In 2015, MCG released Weird Discoveries penned by Monte Cook. It contained ten short adventures in a new inventive format called “Instant Adventures”. This new format allowed GMs to run any of the ten scenarios with minimal preparation.The book was a success and soon Strange Revelations followed with ten adventures for The Strange. Four years later, we have another sequel in our hands, this time written by the mighty Reynolds-Cordell duo.
Weird Discoveries was one of the books that I carried with me to all my games. The adventures were written in such a way that they allowed me to plop them anywhere in the campaign world. For example, I always knew that the scenario called “Natural and Unnatural” was my go-to random village, if I were ever to need one. It turned out I didn’t, but one character from that village made her way into my world, and I wrote about her in my Weird Tattoos post.
Spoiler-Free Part of the Review
Explorer’s Keys preserves the structure of its predecessor. It opens up with a short introduction and a more prominent section on improvisational game mastering. The intro text is revised and is more concise, but the improv advice is the same word for word as in the first book.
“Thou shalt not publish a book without customary advice!” My imaginary Monte Cook
The next section gives us twenty-five cyphers, a bit fewer than the first book. All cyphers are new except four that are reused from Weird Discoveries. Most of the cyphers could be categorized as a utility, with several defensive and combat ones mixed in. Additionally, pre-generated characters come with their own cyphers not found on this list.
After the adventures, we get a keyed list of beautiful “Show’Em’s” (MCG’s term for player-facing art handouts), a GM cheatsheet (also revised), and six pre-generated characters. Pregens come in the latest sheet designs and are made using both Discovery and Destiny materials.
Here is the list of pregens:
- Auril, a Graceful Glaive who Exists Partially Out of Phase.
- Marulas, a Mystical Nano who Works Miracles.
- Red Yoru, a Clever Jack who Works the Back Alleys.
- Erbeke, a Confident Wright who Battles Automatons.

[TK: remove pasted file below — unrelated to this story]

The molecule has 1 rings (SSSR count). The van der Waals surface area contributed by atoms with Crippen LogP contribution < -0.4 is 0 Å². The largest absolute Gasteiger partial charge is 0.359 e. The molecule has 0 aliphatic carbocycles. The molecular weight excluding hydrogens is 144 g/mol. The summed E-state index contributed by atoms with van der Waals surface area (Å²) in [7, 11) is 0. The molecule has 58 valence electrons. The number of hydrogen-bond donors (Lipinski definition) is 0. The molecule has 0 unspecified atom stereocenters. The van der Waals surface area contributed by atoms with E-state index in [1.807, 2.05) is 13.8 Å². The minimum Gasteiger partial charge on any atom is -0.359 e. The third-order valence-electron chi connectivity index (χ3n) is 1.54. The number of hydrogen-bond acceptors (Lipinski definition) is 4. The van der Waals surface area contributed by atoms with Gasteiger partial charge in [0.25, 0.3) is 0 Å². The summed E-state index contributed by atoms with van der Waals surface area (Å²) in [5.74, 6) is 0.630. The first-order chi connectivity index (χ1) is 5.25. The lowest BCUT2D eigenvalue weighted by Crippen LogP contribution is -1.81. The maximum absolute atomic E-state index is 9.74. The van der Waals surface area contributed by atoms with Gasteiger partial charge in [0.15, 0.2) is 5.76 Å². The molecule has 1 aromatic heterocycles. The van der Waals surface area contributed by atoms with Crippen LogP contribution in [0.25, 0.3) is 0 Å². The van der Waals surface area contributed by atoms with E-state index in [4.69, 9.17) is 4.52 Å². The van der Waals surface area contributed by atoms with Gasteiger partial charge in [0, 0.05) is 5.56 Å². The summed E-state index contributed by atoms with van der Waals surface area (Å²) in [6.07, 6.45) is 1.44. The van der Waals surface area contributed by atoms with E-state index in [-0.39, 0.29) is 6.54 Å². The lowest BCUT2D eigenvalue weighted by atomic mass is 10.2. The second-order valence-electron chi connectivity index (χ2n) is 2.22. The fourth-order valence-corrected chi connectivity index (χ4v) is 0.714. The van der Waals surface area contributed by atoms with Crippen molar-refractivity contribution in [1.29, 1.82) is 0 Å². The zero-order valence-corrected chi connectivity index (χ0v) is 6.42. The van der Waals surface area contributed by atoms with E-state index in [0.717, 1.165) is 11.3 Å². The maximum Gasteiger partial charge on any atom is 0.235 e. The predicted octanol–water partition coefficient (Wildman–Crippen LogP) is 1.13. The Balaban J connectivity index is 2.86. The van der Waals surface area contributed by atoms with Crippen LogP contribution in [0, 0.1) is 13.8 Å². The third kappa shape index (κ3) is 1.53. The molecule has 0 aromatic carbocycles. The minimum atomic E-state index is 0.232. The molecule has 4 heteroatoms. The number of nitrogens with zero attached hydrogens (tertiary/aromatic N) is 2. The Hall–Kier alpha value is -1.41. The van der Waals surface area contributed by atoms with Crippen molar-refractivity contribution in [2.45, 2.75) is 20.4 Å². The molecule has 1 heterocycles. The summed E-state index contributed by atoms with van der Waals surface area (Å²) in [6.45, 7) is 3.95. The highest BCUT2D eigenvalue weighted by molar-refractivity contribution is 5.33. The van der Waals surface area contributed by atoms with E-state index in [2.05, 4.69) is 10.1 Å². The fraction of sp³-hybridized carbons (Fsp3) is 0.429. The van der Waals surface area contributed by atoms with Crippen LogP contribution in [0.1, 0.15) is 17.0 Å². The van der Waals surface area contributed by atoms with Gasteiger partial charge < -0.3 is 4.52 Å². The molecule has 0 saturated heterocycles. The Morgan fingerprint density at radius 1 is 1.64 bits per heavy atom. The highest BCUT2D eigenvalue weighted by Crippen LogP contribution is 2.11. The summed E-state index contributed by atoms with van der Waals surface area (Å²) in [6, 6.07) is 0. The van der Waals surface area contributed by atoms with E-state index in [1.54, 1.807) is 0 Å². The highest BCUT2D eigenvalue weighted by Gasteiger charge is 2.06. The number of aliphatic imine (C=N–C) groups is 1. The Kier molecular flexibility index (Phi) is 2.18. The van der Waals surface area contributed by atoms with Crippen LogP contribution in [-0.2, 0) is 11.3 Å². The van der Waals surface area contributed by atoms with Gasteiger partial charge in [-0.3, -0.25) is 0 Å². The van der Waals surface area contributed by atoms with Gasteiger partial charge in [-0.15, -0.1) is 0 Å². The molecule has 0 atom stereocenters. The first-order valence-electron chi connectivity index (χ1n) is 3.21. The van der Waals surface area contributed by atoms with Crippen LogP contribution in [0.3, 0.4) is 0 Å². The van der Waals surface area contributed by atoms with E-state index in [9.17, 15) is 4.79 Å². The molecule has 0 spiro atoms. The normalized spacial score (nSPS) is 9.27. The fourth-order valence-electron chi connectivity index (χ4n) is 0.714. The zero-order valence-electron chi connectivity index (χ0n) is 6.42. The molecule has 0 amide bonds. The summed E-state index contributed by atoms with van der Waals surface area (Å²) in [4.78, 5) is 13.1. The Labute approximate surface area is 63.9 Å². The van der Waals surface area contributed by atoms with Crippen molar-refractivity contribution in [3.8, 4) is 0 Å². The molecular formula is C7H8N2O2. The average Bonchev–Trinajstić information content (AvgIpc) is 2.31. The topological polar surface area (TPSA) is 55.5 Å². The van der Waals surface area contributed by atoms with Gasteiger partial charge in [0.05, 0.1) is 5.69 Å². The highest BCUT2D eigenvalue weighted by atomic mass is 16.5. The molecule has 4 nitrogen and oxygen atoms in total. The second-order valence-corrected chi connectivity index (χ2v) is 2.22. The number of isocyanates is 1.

- Rij Ferante, a Curious Arkus who Acts Without Consequence.
- Ketch, an Industrious Delve who Needs no Weapons.
This time around, none of the pregens came with a character illustration.
The book maintains a high conceptual density throughout. Great ideas and setups in each piece, though some are not as developed, and a few map illustrations lack details.
Challenges are harder compared to the Weird Discoveries challenges, so make sure your starting characters are well equipped.
The Instant Adventure format didn’t see any improvements over the years, although this type of presentation is on the rise, and some people are doing wonders with it.
I liked that the scenarios have “weird” turned to the max setting, but it also meant that for some adventures, it took more than 15 minutes for me to figure out what was going on and visualize the starting scenes. Some of the “keys” were complex, and I would often flip back and forth a couple of times before memorizing them.
The Show ‘Em’s are excellent, but some of the map illustrations found on spreads were not up to the task. In future books, I would like to see improvements on the main two-page spread. Better maps and tighter layout would undoubtedly help.
Let’s dig into the scenarios. At a glance, I can see that the Instant Adventure format is well preserved. Two intro pages, then a two-page spread with a map and keyed locations, followed by two pages of additional details, further development, and campaign usage ideas. One thing I noticed is that scenario names are especially evocative.